You have numerous choices when cooking with oil, but the oils you use shouldn't contribute any flavor or smell of their own. Cooking oils that are free of taste and smell are referred to as "neutral"; they undergo a refining process that homogenizes their appearance, extends their shelf life and increases their smoking point, or the temperature at which they start to smoke. Only five oils fit the criteria for odorless cooking oil: corn, peanut, safflower, sunflower and canola.
Readily available, inexpensive and a high smoke point make canola oil the first choice for cooking. Unless labeled otherwise, canola oil undergoes a chemical refining process to increase its stability, smoke point and remove any color and smell. The archetypical neutral oil, the term "canola" is a portmanteau of the words, "Canadian oil low acid," but it's actually derived from a plant related to rapeseed. Canola oil has a smoke point of 435 degrees Fahrenheit, making it suitable for baking and deep-frying, which occurs around 350 F, and sauteing, which uses temperatures between 350 and 400 F.
Safflower and Sunflower Oil
Safflower oil comes from the seeds of the safflower plant and sunflower from sunflower seeds. Like canola oil, sunflower and safflower oil are refined for a homogenous appearance, taste and smell, unless it's labeled "unrefined." Safflower oil starts smoking between 450 and 510 F, making it useful for flash frying, an Asian cooking technique in which food is cooked in a wok filled with about 1 or 2 inches of 425- to 450-F oil. Safflower does well in cold preparations too, and it's a common ingredient in mayonnaise, vinaigrettes and other cold sauces and dressings. Use high-oleic-acid safflower and sunflower oil for cooking.
Peanut oil comes in four varieties: refined, unrefined, roasted and cold pressed, and each type possesses various strengths in terms of smell and smoke point. Refined peanut oil, the variety with the lowest smell and the type best suited for cooking, has a smoking point of 450 F, making it a staple in Asian kitchens and the pantries of cooks who deep-fry frequently. The refining process peanut oil undergoes removes the proteins that act as allergens in peanut-sensitive people, so they can consume it without the threat of a reaction.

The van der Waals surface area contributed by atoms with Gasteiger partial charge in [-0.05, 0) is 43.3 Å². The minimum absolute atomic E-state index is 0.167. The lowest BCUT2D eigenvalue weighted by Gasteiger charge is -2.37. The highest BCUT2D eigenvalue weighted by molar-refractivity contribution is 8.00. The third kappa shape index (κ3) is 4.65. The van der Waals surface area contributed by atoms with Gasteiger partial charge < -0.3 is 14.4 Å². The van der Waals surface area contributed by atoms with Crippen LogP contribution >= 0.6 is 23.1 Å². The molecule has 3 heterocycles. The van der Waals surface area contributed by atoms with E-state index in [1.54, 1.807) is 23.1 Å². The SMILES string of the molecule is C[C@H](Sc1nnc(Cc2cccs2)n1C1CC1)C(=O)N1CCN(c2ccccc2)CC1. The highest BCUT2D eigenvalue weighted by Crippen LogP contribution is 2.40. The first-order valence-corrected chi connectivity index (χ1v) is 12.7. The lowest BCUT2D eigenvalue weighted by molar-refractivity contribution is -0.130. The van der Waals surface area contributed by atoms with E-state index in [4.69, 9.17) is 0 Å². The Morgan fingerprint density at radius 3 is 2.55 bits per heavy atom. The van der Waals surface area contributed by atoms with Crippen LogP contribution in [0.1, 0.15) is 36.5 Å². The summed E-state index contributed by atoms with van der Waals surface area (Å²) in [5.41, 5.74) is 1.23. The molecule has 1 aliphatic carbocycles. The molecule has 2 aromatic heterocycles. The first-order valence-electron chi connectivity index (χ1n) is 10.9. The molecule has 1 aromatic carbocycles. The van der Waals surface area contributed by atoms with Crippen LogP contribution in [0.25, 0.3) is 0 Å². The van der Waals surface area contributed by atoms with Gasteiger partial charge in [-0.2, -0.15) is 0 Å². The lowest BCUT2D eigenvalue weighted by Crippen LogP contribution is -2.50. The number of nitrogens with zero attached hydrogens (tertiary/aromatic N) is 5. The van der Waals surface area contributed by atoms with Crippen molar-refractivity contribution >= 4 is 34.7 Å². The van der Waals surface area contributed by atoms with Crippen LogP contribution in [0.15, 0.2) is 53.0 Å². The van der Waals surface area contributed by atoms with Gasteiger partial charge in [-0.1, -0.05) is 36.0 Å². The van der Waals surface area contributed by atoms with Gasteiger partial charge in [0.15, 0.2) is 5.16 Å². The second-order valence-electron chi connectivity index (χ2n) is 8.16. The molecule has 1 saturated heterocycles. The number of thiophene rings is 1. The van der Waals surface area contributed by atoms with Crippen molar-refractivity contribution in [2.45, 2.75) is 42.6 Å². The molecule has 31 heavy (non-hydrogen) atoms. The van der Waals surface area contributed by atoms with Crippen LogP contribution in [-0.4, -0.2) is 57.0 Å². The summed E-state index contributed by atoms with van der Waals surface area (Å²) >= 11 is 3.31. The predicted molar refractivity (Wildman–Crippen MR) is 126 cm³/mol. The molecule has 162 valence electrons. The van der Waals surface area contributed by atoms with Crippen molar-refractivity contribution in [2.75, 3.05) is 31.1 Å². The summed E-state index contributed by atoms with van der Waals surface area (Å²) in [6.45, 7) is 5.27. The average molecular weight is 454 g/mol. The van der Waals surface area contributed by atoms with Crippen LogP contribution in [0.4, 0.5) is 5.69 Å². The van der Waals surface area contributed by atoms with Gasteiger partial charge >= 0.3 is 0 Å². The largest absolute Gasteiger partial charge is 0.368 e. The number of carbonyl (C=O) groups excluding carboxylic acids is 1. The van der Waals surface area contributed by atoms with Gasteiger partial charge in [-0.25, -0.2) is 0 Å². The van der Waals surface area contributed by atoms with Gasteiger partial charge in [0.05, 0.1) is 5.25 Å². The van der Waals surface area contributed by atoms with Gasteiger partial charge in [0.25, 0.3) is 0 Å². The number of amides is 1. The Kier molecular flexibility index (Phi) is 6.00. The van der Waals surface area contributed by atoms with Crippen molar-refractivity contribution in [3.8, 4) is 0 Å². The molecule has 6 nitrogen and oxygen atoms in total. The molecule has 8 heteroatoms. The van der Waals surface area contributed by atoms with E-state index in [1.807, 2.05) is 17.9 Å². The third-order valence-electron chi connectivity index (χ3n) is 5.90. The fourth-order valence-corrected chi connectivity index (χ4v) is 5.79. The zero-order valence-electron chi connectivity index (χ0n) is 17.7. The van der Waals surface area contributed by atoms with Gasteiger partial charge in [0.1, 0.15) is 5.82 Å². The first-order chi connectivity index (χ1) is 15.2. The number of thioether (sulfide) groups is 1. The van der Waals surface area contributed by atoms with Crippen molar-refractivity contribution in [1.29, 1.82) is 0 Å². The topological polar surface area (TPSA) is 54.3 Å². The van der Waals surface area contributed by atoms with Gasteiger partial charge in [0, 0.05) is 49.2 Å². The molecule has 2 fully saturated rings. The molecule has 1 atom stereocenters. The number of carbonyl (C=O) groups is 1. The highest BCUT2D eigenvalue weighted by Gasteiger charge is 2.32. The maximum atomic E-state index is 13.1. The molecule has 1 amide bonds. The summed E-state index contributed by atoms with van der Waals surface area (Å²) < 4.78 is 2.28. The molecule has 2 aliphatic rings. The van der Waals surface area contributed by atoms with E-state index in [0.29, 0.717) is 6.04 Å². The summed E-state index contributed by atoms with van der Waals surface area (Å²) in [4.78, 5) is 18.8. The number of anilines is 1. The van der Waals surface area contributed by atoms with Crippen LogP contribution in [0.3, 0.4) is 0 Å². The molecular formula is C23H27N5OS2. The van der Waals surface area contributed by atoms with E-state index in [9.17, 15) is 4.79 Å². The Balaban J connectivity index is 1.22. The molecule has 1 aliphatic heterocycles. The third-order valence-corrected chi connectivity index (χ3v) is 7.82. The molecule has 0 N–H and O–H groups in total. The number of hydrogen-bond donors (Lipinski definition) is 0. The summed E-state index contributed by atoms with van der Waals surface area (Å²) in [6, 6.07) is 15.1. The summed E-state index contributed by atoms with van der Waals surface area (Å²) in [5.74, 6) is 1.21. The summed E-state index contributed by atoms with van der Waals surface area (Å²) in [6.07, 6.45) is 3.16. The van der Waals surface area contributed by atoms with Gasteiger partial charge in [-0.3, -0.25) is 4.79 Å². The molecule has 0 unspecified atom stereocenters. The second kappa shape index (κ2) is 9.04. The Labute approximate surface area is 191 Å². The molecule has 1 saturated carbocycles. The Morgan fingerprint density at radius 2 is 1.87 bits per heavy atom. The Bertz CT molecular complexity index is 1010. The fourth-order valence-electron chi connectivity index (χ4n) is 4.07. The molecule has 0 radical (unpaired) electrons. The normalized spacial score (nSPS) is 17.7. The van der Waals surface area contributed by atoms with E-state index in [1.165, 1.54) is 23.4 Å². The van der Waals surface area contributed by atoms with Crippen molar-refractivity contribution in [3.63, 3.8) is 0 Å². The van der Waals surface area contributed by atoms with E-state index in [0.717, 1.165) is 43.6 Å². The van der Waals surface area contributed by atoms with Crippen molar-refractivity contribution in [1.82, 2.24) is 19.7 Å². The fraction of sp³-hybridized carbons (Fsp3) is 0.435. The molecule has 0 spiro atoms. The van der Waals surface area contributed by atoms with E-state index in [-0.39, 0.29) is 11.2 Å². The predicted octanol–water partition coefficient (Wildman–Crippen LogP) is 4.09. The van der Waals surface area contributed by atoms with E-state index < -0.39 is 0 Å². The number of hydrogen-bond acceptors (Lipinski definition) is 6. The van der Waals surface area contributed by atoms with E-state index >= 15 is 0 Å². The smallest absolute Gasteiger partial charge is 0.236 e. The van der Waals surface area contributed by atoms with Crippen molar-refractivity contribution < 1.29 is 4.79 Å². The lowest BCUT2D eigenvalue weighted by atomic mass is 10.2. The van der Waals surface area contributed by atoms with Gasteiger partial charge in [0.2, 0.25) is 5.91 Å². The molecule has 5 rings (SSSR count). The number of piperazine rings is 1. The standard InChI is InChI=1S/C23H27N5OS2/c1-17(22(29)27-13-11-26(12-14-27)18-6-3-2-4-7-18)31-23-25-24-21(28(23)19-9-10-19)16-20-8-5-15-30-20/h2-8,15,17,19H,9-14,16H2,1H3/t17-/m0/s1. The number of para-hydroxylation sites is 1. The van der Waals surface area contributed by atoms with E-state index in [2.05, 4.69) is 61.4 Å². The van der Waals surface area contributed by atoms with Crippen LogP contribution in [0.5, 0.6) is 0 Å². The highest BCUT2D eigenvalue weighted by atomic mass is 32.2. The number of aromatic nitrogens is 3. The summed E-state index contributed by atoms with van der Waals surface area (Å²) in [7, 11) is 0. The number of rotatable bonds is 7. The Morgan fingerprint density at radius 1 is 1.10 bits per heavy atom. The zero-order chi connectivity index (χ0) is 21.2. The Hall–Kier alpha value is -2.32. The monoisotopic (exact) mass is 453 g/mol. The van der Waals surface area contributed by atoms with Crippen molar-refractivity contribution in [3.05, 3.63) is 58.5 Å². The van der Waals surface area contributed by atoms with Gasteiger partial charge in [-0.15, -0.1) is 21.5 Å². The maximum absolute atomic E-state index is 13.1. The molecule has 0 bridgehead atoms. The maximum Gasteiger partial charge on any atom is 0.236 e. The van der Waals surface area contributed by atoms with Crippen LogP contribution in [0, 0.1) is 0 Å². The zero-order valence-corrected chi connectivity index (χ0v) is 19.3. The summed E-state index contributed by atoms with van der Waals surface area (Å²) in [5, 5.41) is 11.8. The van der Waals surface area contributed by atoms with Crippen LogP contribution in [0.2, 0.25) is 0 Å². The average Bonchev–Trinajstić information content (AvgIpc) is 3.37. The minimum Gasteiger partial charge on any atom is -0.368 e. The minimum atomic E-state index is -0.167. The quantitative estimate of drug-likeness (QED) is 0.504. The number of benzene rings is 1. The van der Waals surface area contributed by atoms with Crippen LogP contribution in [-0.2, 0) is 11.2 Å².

Refined corn oil has little to no smell or taste, and it starts smoking at 450 F. Corn oil tolerates all forms of cooking and works well in baked goods in which you need transparent color and neutral taste. Corn oil is one of the least expensive vegetable oils and one of the most common oils on the market.
Keeping Your Cooking Oil Odor Free
All types of oil are expensive if you waste it. You can reuse neutral, odorless oils after deep-frying for up to one month if you don't heat them past their smoking point, strain them of debris and store them in an airtight container. After deep-frying, let the oil cool until it's warm. Line a sieve or strainer with a couple of layers of cheesecloth and set it over a storage container. Pour the oil through the sieve into the container and seal it. Mark the date on the container and store it in the refrigerator. You can reuse oil until it starts to take on a smell or gets too dark for your taste.
Substitutes for Groundnut Oil in Cooking
Cold Pressed vs. Expeller Pressed
What Kind of Oil Should I Use to ...
Does Cooking Oil Go Bad?
How Long Can You Keep and Reuse Peanut ...
Can Doughnuts Be Deep Fried in Olive ...
What Is Expeller Pressed Canola Oil?
Sesame & Peanut Oil for Cooking
Is It Safe to Reuse Your Cooking Oil to ...
What Type of Oil Can I Use to Deep Fry ...
What is Rapeseed Oil?
The Best Vegetable Oils for Deep Frying
The Shelf Life of Pumpkin Seed Oil
Do You Need to Refrigerate Infused ...
Cooking With Camellia Oil
Oils Good for Cooking at High ...
Is Vegetable Oil or Olive Oil Better to ...
How to Make Homemade Tortilla Chips
Does Canola Oil Taste the Same as ...
Almond Oil Cooking Substitution
A.J. Andrews' work has appeared in Food and Wine, Fricote and "BBC Good Food." He lives in Europe where he bakes with wild yeast, milks goats for cheese and prepares for the Court of Master Sommeliers level II exam. Andrews received formal training at Le Cordon Bleu.
Duncan Smith/Photodisc/Getty Images